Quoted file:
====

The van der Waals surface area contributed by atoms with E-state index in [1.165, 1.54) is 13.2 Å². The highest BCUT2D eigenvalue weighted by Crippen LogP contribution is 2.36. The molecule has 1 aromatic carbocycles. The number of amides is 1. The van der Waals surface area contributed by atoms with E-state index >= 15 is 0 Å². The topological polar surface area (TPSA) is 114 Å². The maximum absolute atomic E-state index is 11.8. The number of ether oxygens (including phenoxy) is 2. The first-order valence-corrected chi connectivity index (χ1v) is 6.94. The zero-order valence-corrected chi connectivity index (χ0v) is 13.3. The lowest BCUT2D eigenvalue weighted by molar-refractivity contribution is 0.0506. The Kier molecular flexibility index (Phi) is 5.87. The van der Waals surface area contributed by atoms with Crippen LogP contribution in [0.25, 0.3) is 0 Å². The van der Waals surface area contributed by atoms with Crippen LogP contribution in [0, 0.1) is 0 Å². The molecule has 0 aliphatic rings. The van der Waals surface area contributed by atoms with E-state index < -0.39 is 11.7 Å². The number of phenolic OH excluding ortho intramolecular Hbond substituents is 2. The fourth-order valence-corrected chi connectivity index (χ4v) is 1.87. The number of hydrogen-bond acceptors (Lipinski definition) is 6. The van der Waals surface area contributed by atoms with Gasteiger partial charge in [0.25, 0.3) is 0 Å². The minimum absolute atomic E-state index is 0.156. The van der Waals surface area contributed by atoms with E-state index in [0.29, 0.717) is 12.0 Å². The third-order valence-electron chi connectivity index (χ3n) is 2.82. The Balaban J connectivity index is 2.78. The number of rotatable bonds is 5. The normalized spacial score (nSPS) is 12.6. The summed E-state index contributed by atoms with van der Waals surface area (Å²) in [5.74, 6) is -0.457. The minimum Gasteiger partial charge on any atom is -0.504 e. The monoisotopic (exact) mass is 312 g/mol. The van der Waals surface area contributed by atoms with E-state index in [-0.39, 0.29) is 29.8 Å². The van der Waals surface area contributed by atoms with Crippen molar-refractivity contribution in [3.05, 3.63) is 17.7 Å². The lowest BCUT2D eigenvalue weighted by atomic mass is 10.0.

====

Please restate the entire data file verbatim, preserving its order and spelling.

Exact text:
The van der Waals surface area contributed by atoms with E-state index in [1.165, 1.54) is 13.2 Å². The highest BCUT2D eigenvalue weighted by Crippen LogP contribution is 2.36. The molecule has 1 aromatic carbocycles. The number of amides is 1. The van der Waals surface area contributed by atoms with E-state index >= 15 is 0 Å². The topological polar surface area (TPSA) is 114 Å². The maximum absolute atomic E-state index is 11.8. The number of ether oxygens (including phenoxy) is 2. The first-order valence-corrected chi connectivity index (χ1v) is 6.94. The zero-order valence-corrected chi connectivity index (χ0v) is 13.3. The lowest BCUT2D eigenvalue weighted by molar-refractivity contribution is 0.0506. The Kier molecular flexibility index (Phi) is 5.87. The van der Waals surface area contributed by atoms with Crippen LogP contribution in [0.25, 0.3) is 0 Å². The van der Waals surface area contributed by atoms with Crippen LogP contribution in [0, 0.1) is 0 Å². The molecule has 0 aliphatic rings. The van der Waals surface area contributed by atoms with E-state index < -0.39 is 11.7 Å². The number of phenolic OH excluding ortho intramolecular Hbond substituents is 2. The fourth-order valence-corrected chi connectivity index (χ4v) is 1.87. The number of hydrogen-bond acceptors (Lipinski definition) is 6. The van der Waals surface area contributed by atoms with Gasteiger partial charge in [0.25, 0.3) is 0 Å². The minimum absolute atomic E-state index is 0.156. The van der Waals surface area contributed by atoms with E-state index in [0.29, 0.717) is 12.0 Å². The third-order valence-electron chi connectivity index (χ3n) is 2.82. The Balaban J connectivity index is 2.78. The number of rotatable bonds is 5. The normalized spacial score (nSPS) is 12.6. The summed E-state index contributed by atoms with van der Waals surface area (Å²) in [5.74, 6) is -0.457. The minimum Gasteiger partial charge on any atom is -0.504 e. The monoisotopic (exact) mass is 312 g/mol. The van der Waals surface area contributed by atoms with E-state index in [-0.39, 0.29) is 29.8 Å². The van der Waals surface area contributed by atoms with Crippen molar-refractivity contribution in [3.05, 3.63) is 17.7 Å². The lowest BCUT2D eigenvalue weighted by atomic mass is 10.0.